Phone: +49 (0)351 458 55079
Building/Room Number: H 136/3.115

Georg Hartl

Georg Hartl

Ph. D. student and Scientist in the field of (Bio-)Physics

Email: georg.hartl(at)
Phone: +49 (0)351 458 55079
Building/Room Number: H 136/3.115

Metar Heller-Algazi

Metar Heller-Algazi

Ph. D. student and Scientist in the field of (Bio-)Physics

Email: metar.heller-algazi(at)
Phone: +49 (0)351 458 55084
Building/Room Number: H 136/3.116

Iuliia Mukha

Dr. Iuliia Mukha

Guest scientist

Email: iuliia.mukha(at)
Phone: +49 (0)351 458 55080
Building/Room Number: H 136/3.116


Tjadina Klein

Lanny Seraphim Thomas

Student research assistant

Email: lanny.thomas(at)


  • Samuel Adler
  • Ilaria Balba
  • Thomas Bischof
  • Berit Blume
  • Nina Buettner
  • Emily Cosco
  • Asli Ergin
  • Gina Fürtjes
  • Xhenifer Guza
  • Sofia Kieffa
  • Jakob Lingg
  • Bunyamin Pekdemir
  • Shyam Ramakrishnan
  • Hannes Rolbieski
  • Mara Saccomano
  • Katharina Tartler
  • Peter Tsrunchev
  • Martin Warmer
  • Joycelyn Yiu

1. In vivo NIR-II fluorescence imaging for biology and medicine
Feifei Wang, Yeteng Zhong, Oliver T. Bruns, Yongye Liang, Hongjie Dai
Published: 04 March 2024; Nature Photonics (2024); Link to the article​​​​​​​

2. Shortwave-Infrared Line-Scan Confocal Microscope for Deep Tissue Imaging in Intact Organs
Jakob G. P. Lingg, Thomas S. Bischof, Bernardo A. Arús, Emily D. Cosco, Ellen M. Sletten, Christopher J. Rowlands, Oliver T. Bruns, Andriy Chmyrov
DOI: 10.1002/lpor.202300292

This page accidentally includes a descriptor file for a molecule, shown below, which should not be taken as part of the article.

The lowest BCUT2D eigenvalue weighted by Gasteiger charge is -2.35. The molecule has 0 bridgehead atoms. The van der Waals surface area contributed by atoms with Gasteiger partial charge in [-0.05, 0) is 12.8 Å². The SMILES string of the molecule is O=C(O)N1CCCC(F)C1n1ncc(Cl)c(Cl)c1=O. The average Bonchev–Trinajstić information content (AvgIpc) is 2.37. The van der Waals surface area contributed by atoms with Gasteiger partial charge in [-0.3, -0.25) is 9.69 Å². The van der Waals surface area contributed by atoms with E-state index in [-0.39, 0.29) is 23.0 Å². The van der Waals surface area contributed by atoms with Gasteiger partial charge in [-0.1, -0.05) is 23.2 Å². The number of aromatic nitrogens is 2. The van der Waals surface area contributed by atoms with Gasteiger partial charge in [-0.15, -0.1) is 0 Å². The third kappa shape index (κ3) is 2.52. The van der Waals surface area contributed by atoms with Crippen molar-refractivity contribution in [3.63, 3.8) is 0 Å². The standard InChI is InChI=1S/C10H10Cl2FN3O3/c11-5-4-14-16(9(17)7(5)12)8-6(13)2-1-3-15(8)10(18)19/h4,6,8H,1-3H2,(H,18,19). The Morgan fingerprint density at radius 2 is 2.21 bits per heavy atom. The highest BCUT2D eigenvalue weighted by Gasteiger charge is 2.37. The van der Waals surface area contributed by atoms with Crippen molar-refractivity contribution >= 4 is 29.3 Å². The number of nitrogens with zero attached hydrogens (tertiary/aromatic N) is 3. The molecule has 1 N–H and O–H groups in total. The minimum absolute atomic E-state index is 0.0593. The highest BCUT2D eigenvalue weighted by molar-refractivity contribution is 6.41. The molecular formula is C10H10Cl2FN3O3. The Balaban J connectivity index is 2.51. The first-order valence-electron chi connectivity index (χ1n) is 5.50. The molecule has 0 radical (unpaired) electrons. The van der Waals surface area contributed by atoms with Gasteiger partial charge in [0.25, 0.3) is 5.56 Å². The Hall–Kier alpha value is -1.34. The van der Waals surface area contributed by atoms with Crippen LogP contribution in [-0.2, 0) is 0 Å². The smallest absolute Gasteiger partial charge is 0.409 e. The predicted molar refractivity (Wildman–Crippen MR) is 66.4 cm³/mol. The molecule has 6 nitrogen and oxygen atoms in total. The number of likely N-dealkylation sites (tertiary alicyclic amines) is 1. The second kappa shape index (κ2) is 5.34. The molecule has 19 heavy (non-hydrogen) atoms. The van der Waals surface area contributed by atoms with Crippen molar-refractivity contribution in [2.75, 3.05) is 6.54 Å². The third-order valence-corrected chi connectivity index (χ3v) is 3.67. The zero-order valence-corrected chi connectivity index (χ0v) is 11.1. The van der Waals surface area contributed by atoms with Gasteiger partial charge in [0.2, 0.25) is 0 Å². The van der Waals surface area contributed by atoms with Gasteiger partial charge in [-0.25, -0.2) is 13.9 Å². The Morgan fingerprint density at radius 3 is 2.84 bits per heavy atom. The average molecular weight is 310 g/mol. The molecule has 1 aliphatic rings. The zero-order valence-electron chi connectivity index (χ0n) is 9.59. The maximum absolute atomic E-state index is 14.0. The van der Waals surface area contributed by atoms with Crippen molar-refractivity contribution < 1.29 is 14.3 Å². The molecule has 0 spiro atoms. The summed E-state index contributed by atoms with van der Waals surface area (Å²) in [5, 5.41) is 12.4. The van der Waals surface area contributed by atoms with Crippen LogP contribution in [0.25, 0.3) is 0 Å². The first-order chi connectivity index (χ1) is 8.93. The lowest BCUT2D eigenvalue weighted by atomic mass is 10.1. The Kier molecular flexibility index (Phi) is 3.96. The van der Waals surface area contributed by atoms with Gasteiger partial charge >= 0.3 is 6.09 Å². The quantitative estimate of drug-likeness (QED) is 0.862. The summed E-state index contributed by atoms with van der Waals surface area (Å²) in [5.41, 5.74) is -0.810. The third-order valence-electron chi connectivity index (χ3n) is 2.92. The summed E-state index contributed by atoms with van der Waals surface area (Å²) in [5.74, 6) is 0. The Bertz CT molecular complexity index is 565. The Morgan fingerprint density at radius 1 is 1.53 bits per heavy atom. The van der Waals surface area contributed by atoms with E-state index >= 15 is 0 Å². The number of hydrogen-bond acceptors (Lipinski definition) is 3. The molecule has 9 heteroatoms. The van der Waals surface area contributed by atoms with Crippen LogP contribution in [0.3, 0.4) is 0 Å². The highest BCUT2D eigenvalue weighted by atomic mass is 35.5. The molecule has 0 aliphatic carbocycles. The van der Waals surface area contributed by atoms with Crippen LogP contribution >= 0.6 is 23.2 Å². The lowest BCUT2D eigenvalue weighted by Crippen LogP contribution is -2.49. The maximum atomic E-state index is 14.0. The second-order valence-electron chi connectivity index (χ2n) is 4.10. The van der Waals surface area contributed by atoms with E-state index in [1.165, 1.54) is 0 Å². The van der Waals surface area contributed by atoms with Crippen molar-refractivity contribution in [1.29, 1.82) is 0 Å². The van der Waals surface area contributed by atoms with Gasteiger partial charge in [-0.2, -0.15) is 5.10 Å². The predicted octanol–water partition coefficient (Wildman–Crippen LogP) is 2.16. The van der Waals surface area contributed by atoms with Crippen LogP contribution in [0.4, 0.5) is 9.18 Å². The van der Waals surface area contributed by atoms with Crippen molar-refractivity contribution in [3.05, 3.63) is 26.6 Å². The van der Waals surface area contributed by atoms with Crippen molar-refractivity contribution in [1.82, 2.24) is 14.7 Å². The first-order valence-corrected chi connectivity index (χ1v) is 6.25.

3. Preventing cation intermixing enables 50% quantum yield in sub-15 nm short-wave infrared-emitting rare-earth based core-shell nanocrystals. 
Arteaga Cardona F, Jain N, Popescu R, Busko D, Madirov E, Arús BA, Gerthsen D, De Backer A, Bals S, Bruns OT, Chmyrov A*, Van Aert S*, Richards BS*, Hudry D*.
Nat Commun. 2023 Jul 25;14(1):4462. doi: 10.1038/s41467-023-40031-4.
PMID: 37491427 DOI: 10.1038/s41467-023-40031-4

4. Development of a shortwave infrared sinuscope for the detection of cerebrospinal fluid leaks.
Klein TW, Yang S, Tusty MA, Nayak JV, Chang MT, Bruns OT*, Bischof TS*, Valdez TA*. 
J Biomed Opt. 2023 Sep;28(9):094803. doi: 10.1117/1.JBO.28.9.094803. Epub 2023 May 12.
PMID: 37188003 DOI: 10.1117/1.JBO.28.9.094803

5. Shortwave infrared fluorescence imaging of peripheral organs in awake and freely moving mice.
Arús BA, Cosco ED, Yiu J, Balba I, Bischof TS, Sletten EM, Bruns OT. 
Front Neurosci. 2023 May 18;17:1135494. doi: 10.3389/fnins.2023.1135494. eCollection 2023.
PMID: 37274204 DOI: 10.3389/fnins.2023.1135494

6. Targeted multicolor in vivo imaging over 1,000 nm enabled by nonamethine cyanines.
Bandi VG*, Luciano MP*, Saccomano M*, Patel NL, Bischof TS, Lingg JGP, Tsrunchev PT, Nix MN, Ruehle B, Sanders C, Riffle L, Robinson CM, Difilippantonio S, Kalen JD, Resch-Genger U, Ivanic J, Bruns OT*, Schnermann MJ*.
Nat Methods. 2022 Mar;19(3):353-358. doi: 10.1038/s41592-022-01394-6. Epub 2022 Feb 28.
PMID: 35228725 DOI: 10.1038/s41592-022-01394-6

7. Bright Chromenylium Polymethine Dyes Enable Fast, Four-Color In Vivo Imaging with Shortwave Infrared Detection.
Cosco ED, Arús BA, Spearman AL, Atallah TL, Lim I, Leland OS, Caram JR, Bischof TS, Bruns OT*, Sletten EM*. 
J Am Chem Soc. 2021 May 12;143(18):6836-6846. doi: 10.1021/jacs.0c11599. Epub 2021 May 3.
PMID: 33939921 DOI: 10.1021/jacs.0c11599

8. Shortwave infrared polymethine fluorophores matched to excitation lasers enable non-invasive, multicolour in vivo imaging in real time.
Cosco ED, Spearman AL, Ramakrishnan S, Lingg JGP, Saccomano M, Pengshung M, Arús BA, Wong KCY, Glasl S, Ntziachristos V, Warmer M, McLaughlin RR, Bruns OT*, Sletten EM*. 
Nat Chem. 2020 Dec;12(12):1123-1130. doi: 10.1038/s41557-020-00554-5. Epub 2020 Oct 19.